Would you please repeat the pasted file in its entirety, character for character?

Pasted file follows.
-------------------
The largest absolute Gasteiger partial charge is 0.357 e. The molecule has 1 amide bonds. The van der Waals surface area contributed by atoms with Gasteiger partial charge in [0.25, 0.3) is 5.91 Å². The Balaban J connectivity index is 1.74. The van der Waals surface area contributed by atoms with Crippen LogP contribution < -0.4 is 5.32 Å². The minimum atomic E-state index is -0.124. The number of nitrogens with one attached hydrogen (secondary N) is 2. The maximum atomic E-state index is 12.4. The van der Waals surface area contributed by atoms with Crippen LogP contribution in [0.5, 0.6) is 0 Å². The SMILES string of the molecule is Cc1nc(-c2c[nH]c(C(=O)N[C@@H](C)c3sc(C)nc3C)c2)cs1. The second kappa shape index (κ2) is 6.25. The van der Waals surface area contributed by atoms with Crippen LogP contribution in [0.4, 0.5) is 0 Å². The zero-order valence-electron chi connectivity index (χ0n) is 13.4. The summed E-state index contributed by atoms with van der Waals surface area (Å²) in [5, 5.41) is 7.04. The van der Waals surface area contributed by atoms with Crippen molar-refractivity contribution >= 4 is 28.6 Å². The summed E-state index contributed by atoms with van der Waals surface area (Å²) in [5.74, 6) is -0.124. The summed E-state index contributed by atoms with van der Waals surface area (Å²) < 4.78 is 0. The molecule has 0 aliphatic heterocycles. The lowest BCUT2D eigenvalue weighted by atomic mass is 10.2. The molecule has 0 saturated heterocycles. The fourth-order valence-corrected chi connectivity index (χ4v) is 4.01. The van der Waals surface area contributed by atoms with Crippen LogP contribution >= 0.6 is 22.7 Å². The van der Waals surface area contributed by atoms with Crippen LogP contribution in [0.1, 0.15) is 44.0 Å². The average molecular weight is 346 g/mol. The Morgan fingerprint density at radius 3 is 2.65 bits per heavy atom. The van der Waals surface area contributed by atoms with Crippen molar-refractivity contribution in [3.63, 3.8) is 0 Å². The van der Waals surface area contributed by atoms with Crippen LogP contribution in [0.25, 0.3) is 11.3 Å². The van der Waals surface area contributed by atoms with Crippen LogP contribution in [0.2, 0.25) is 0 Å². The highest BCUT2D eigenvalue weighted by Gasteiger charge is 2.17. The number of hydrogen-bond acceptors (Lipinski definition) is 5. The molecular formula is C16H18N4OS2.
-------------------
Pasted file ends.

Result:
The largest absolute Gasteiger partial charge is 0.357 e. The molecule has 1 amide bonds. The van der Waals surface area contributed by atoms with Gasteiger partial charge in [0.25, 0.3) is 5.91 Å². The Balaban J connectivity index is 1.74. The van der Waals surface area contributed by atoms with Crippen LogP contribution < -0.4 is 5.32 Å². The minimum atomic E-state index is -0.124. The number of nitrogens with one attached hydrogen (secondary N) is 2. The maximum atomic E-state index is 12.4. The van der Waals surface area contributed by atoms with Crippen LogP contribution in [0.5, 0.6) is 0 Å². The SMILES string of the molecule is Cc1nc(-c2c[nH]c(C(=O)N[C@@H](C)c3sc(C)nc3C)c2)cs1. The second kappa shape index (κ2) is 6.25. The van der Waals surface area contributed by atoms with Crippen LogP contribution in [0.4, 0.5) is 0 Å². The zero-order valence-electron chi connectivity index (χ0n) is 13.4. The summed E-state index contributed by atoms with van der Waals surface area (Å²) in [5, 5.41) is 7.04. The van der Waals surface area contributed by atoms with Crippen molar-refractivity contribution >= 4 is 28.6 Å². The summed E-state index contributed by atoms with van der Waals surface area (Å²) in [5.74, 6) is -0.124. The summed E-state index contributed by atoms with van der Waals surface area (Å²) < 4.78 is 0. The molecule has 0 aliphatic heterocycles. The lowest BCUT2D eigenvalue weighted by atomic mass is 10.2. The molecule has 0 saturated heterocycles. The fourth-order valence-corrected chi connectivity index (χ4v) is 4.01. The van der Waals surface area contributed by atoms with Crippen LogP contribution >= 0.6 is 22.7 Å². The van der Waals surface area contributed by atoms with Crippen LogP contribution in [0.1, 0.15) is 44.0 Å². The average molecular weight is 346 g/mol. The Morgan fingerprint density at radius 3 is 2.65 bits per heavy atom. The van der Waals surface area contributed by atoms with Crippen molar-refractivity contribution in [3.63, 3.8) is 0 Å². The van der Waals surface area contributed by atoms with Crippen LogP contribution in [0.25, 0.3) is 11.3 Å². The van der Waals surface area contributed by atoms with Crippen LogP contribution in [0.2, 0.25) is 0 Å². The highest BCUT2D eigenvalue weighted by Gasteiger charge is 2.17. The number of hydrogen-bond acceptors (Lipinski definition) is 5. The molecular formula is C16H18N4OS2.